It is this coefficient, rather than , that would be required for constructing a predictor of based on an observed which is subject to noise.

It can be argued that almost all existing data sets contain errors of different nature and magnitude, so that attenuation bias is extremely frequent (although in multivariate regression the direction of bias is ambiguous[5]). Jerry Hausman sees this as an iron law of econometrics: "The magnitude of the estimate is usually smaller than expected."[6]

Specification

Usually measurement error models are described using the latent variables approach. If is the response variable and are observed values of the regressors, then it is assumed there exist some latent variables and which follow the model's “true” functional relationship , and such that the observed quantities are their noisy observations:

where is the model's parameter and are those regressors which are assumed to be error-free (for example when linear regression contains an intercept, the regressor which corresponds to the constant certainly has no "measurement errors"). Depending on the specification these error-free regressors may or may not be treated separately; in the latter case it is simply assumed that corresponding entries in the variance matrix of 's are zero.

The variables , , are all observed, meaning that the statistician possesses a data set of statistical units which follow the data generating process described above; the latent variables , , , and are not observed however.

This specification does not encompass all the existing errors-in-variables models. For example in some of them function may be non-parametric or semi-parametric. Other approaches model the relationship between and as distributional instead of functional, that is they assume that conditionally on follows a certain (usually parametric) distribution.

Terminology and assumptions

Linear model

Linear errors-in-variables models were studied first, probably because linear models were so widely used and they are easier than non-linear ones. Unlike standard least squares regression (OLS), extending errors in variables regression (EiV) from the simple to the multivariable case is not straightforward.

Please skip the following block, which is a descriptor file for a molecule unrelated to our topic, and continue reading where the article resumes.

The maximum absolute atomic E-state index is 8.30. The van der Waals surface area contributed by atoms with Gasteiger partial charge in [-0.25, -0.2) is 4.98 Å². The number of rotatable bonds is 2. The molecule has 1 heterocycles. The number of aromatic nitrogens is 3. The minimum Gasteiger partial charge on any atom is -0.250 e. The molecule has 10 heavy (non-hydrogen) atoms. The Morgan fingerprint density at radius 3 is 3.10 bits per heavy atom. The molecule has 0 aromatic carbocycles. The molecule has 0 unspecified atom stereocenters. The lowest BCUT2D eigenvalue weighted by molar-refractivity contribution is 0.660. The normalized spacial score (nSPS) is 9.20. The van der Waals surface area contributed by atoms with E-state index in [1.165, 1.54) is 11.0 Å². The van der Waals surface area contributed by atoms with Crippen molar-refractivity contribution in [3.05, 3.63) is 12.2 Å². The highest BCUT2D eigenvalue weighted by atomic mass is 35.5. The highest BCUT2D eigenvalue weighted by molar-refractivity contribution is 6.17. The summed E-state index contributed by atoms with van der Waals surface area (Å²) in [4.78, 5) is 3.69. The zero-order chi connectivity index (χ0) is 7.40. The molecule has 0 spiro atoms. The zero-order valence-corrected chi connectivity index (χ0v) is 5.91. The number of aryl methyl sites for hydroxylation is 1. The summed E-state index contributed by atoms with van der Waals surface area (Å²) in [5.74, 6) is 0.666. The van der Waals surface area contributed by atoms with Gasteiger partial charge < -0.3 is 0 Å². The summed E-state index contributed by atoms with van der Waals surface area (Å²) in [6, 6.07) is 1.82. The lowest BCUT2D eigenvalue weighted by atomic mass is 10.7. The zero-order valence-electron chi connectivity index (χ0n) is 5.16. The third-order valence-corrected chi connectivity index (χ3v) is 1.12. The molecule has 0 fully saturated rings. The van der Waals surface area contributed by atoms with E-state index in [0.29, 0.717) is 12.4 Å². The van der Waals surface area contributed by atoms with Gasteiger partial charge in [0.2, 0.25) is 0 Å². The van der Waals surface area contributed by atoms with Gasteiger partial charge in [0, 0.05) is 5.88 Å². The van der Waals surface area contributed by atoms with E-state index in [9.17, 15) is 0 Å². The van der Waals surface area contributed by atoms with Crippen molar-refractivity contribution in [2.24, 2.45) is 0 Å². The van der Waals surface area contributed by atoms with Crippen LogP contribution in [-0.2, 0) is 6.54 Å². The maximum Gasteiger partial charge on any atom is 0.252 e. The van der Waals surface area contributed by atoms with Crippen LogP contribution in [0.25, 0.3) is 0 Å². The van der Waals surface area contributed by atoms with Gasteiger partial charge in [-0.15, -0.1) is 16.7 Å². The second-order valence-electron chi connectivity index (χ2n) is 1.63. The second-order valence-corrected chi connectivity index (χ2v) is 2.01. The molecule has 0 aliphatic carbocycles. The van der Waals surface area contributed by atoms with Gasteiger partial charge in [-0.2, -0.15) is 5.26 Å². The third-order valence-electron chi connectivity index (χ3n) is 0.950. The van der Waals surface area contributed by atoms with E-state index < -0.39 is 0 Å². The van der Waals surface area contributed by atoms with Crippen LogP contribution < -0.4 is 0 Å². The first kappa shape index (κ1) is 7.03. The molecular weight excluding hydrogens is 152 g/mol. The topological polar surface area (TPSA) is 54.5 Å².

Simple linear model

The simple linear errors-in-variables model was already presented in the "motivation" section:

where all variables are scalar. Here α and β are the parameters of interest, whereas σε and ση—standard deviations of the error terms—are the nuisance parameters. The "true" regressor x* is treated as a random variable (structural model), independent of the measurement error η (classic assumption).

This model is identifiable in two cases: (1) either the latent regressor x* is not normally distributed, (2) or x* has normal distribution, but neither εt nor ηt are divisible by a normal distribution.[10] That is, the parameters α, β can be consistently estimated from the data set without any additional information, provided the latent regressor is not Gaussian.

Before this identifiability result was established, statisticians attempted to apply the maximum likelihood technique by assuming that all variables are normal, and then concluded that the model is not identified. The suggested remedy was to assume that some of the parameters of the model are known or can be estimated from the outside source. Such estimation methods include[11]